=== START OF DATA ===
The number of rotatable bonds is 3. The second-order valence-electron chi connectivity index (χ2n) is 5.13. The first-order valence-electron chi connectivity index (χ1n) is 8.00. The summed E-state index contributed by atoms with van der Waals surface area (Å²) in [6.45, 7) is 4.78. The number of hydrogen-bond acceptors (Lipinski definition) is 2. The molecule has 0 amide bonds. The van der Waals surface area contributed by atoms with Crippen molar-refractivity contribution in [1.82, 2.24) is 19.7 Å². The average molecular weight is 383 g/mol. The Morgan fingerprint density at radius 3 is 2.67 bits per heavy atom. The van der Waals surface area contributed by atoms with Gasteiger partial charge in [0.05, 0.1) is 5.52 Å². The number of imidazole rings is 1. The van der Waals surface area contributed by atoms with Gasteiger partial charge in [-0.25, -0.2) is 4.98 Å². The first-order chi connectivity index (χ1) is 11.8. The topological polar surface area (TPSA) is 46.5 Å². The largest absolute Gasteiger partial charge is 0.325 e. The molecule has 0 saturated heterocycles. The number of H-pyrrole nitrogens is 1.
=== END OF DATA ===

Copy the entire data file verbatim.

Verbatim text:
The number of rotatable bonds is 3. The second-order valence-electron chi connectivity index (χ2n) is 5.13. The first-order valence-electron chi connectivity index (χ1n) is 8.00. The summed E-state index contributed by atoms with van der Waals surface area (Å²) in [6.45, 7) is 4.78. The number of hydrogen-bond acceptors (Lipinski definition) is 2. The molecule has 0 amide bonds. The van der Waals surface area contributed by atoms with Crippen molar-refractivity contribution in [1.82, 2.24) is 19.7 Å². The average molecular weight is 383 g/mol. The Morgan fingerprint density at radius 3 is 2.67 bits per heavy atom. The van der Waals surface area contributed by atoms with Gasteiger partial charge in [0.05, 0.1) is 5.52 Å². The number of imidazole rings is 1. The van der Waals surface area contributed by atoms with Gasteiger partial charge in [-0.25, -0.2) is 4.98 Å². The first-order chi connectivity index (χ1) is 11.8. The topological polar surface area (TPSA) is 46.5 Å². The largest absolute Gasteiger partial charge is 0.325 e. The molecule has 0 saturated heterocycles. The number of H-pyrrole nitrogens is 1.